“Making Kids Cleverer” – David Didau
David Didau is an extremely charismatic and compelling teacher, trainer, and writer. In the early stages of the post-2010 school reforms in England his “The Learning Spy” blog was one of the most influential ones in terms of changing the nature of the debate had by teachers and policy makers alike.
He also wrote a number of well-received books, including “What If Everything You Knew About Education Was Wrong?” in 2014. However, 2019’s “Making Kids Cleverer” is probably the book where the most important ideas, research, and evidence are pulled together in “a manifesto for closing the advantage gap” – and what a manifesto it is!
Not enough education books manage to make their case so well or in such a systematic and informed manner, relying instead on anecdote or emotional persuasion. “Making Kids Cleverer” has plenty of the latter but these are the cherries on the cake – David lays out his thinking in a clear and logical way, alongside the necessary research evidence as it stands, so that the reader can see how it all fits together.
“The purpose of education” chapter looks at different reasons given for educating kids and concludes that:
“…whatever you believe, all endeavours are strengthened when imbued with a sense of purpose… I will build the case that if we focus education on making kids cleverer, all else is likely to follow.”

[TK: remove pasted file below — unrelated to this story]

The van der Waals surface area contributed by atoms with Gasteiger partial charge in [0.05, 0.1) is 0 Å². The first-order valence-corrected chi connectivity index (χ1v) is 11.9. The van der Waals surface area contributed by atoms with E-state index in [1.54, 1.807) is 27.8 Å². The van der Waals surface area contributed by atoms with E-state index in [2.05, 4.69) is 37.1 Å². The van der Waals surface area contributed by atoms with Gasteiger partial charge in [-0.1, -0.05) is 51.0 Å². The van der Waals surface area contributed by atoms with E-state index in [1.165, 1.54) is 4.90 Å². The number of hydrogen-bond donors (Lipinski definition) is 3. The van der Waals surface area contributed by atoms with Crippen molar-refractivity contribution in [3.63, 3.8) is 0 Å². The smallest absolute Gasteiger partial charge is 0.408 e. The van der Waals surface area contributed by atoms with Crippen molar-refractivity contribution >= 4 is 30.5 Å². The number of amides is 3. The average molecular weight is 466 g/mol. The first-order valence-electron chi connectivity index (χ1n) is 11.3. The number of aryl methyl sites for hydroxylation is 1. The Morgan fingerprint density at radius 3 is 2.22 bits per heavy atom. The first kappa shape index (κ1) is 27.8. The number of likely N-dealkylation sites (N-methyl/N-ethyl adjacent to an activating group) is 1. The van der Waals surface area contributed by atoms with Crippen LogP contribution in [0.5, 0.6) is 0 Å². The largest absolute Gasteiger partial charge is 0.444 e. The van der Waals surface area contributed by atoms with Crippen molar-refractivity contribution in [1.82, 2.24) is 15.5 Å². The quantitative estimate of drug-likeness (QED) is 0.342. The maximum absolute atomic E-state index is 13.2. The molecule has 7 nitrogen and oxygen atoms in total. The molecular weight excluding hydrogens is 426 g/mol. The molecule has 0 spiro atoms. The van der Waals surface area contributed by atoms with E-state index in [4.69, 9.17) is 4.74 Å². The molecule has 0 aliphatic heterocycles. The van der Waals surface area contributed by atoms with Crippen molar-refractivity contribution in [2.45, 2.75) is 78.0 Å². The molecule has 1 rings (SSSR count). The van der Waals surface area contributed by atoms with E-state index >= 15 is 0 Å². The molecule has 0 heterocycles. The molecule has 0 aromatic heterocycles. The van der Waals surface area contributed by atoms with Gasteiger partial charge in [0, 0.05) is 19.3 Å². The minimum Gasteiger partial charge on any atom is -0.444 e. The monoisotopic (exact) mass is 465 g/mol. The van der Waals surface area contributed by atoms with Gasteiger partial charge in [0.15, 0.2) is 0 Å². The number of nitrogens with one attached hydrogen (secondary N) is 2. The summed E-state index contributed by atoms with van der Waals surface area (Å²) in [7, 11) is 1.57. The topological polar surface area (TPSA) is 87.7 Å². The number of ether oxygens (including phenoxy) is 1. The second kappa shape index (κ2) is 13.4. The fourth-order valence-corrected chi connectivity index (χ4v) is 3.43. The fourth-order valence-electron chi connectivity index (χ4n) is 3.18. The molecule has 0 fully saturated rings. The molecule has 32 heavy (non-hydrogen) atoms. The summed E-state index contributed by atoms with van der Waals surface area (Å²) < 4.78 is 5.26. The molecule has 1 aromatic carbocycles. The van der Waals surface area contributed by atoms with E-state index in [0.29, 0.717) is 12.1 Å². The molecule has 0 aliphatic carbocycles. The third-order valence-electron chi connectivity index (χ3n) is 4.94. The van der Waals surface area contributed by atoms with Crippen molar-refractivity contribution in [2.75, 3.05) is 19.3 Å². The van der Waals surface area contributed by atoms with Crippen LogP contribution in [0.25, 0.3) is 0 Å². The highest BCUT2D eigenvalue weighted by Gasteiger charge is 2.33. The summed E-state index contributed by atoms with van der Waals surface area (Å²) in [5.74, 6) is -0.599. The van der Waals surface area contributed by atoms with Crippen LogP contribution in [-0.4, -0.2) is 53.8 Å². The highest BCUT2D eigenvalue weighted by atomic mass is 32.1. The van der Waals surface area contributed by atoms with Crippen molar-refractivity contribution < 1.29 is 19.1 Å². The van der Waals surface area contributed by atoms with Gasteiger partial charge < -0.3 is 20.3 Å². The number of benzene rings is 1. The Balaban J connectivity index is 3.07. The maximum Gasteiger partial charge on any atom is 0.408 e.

So whether it’s about making children nicer, or intergenerational transmission of ideas, or preparing them for the 21st century workplace – he argue that making kids smarter is probably the best way to achieve it.
Building on this, he then explores the role and impact of culture, definitions of intelligence, nature and nurture, and of course cognitive science and our understanding of how memory works. Lots of relevant literature and research is referenced for those wishing to delve even deeper into things. Helpfully though, there is also a very handy “key points” summary table at the end of each chapter for those of us who need such things to absorb stuff!
He concludes that the best thing that we can actually do to narrow the advantage gap – as opposed to stuff we can only do in theory – is shift the bell curve of cleverness for children:
“If we expend our efforts on trying to make everyone the same we shall surely fail. There will always be a difference between the most and least intelligent, and the most intelligent are always likely to be the most advantaged… if our energies are directed towards trying to improve everyone’s average, all children will improve. We cannot all be geniuses, but we can all get cleverer.”
Not every reader will agree with his conclusion, but they will definitely benefit from having read his book and thought about the issues and evidence presented. And for this reason, we think it’s worth adding to our library of the best books on schools and learning.